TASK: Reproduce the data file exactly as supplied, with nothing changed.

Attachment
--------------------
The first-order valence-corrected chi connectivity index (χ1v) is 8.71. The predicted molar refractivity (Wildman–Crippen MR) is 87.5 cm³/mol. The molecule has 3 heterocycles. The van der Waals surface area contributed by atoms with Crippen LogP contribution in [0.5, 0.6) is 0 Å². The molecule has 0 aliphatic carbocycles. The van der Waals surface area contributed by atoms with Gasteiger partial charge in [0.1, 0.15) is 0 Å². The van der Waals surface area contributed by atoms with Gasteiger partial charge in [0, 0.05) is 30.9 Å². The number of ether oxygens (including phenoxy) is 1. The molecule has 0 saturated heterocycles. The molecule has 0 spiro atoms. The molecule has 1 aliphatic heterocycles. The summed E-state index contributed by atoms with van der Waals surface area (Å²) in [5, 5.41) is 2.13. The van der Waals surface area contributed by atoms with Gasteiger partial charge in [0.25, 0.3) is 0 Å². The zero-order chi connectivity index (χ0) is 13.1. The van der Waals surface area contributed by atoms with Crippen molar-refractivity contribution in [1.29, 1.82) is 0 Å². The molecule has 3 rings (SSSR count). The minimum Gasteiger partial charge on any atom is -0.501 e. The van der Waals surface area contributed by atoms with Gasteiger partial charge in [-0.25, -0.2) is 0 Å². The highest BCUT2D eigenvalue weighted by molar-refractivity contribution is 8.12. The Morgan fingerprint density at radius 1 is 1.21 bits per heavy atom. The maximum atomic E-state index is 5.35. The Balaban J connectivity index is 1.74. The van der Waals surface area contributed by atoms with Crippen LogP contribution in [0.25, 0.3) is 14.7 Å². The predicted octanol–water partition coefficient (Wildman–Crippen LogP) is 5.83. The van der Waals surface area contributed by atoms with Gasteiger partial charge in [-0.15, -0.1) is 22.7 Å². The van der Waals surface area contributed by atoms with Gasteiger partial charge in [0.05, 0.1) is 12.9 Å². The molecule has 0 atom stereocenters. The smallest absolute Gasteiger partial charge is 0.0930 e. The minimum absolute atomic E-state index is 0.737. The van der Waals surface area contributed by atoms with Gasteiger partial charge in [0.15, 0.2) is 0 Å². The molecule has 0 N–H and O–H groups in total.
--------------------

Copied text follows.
The first-order valence-corrected chi connectivity index (χ1v) is 8.71. The predicted molar refractivity (Wildman–Crippen MR) is 87.5 cm³/mol. The molecule has 3 heterocycles. The van der Waals surface area contributed by atoms with Crippen LogP contribution in [0.5, 0.6) is 0 Å². The molecule has 0 aliphatic carbocycles. The van der Waals surface area contributed by atoms with Gasteiger partial charge in [0.1, 0.15) is 0 Å². The van der Waals surface area contributed by atoms with Gasteiger partial charge in [0, 0.05) is 30.9 Å². The number of ether oxygens (including phenoxy) is 1. The molecule has 0 saturated heterocycles. The molecule has 0 spiro atoms. The molecule has 1 aliphatic heterocycles. The summed E-state index contributed by atoms with van der Waals surface area (Å²) in [5, 5.41) is 2.13. The van der Waals surface area contributed by atoms with Gasteiger partial charge in [0.25, 0.3) is 0 Å². The zero-order chi connectivity index (χ0) is 13.1. The van der Waals surface area contributed by atoms with Crippen molar-refractivity contribution in [1.29, 1.82) is 0 Å². The molecule has 3 rings (SSSR count). The minimum Gasteiger partial charge on any atom is -0.501 e. The van der Waals surface area contributed by atoms with Gasteiger partial charge in [-0.25, -0.2) is 0 Å². The highest BCUT2D eigenvalue weighted by molar-refractivity contribution is 8.12. The Morgan fingerprint density at radius 1 is 1.21 bits per heavy atom. The maximum atomic E-state index is 5.35. The Balaban J connectivity index is 1.74. The van der Waals surface area contributed by atoms with Crippen LogP contribution in [0.25, 0.3) is 14.7 Å². The predicted octanol–water partition coefficient (Wildman–Crippen LogP) is 5.83. The van der Waals surface area contributed by atoms with Gasteiger partial charge in [-0.15, -0.1) is 22.7 Å². The van der Waals surface area contributed by atoms with Gasteiger partial charge in [0.05, 0.1) is 12.9 Å². The molecule has 0 atom stereocenters. The smallest absolute Gasteiger partial charge is 0.0930 e. The minimum absolute atomic E-state index is 0.737. The van der Waals surface area contributed by atoms with Gasteiger partial charge in [0.15, 0.2) is 0 Å². The molecule has 0 N–H and O–H groups in total.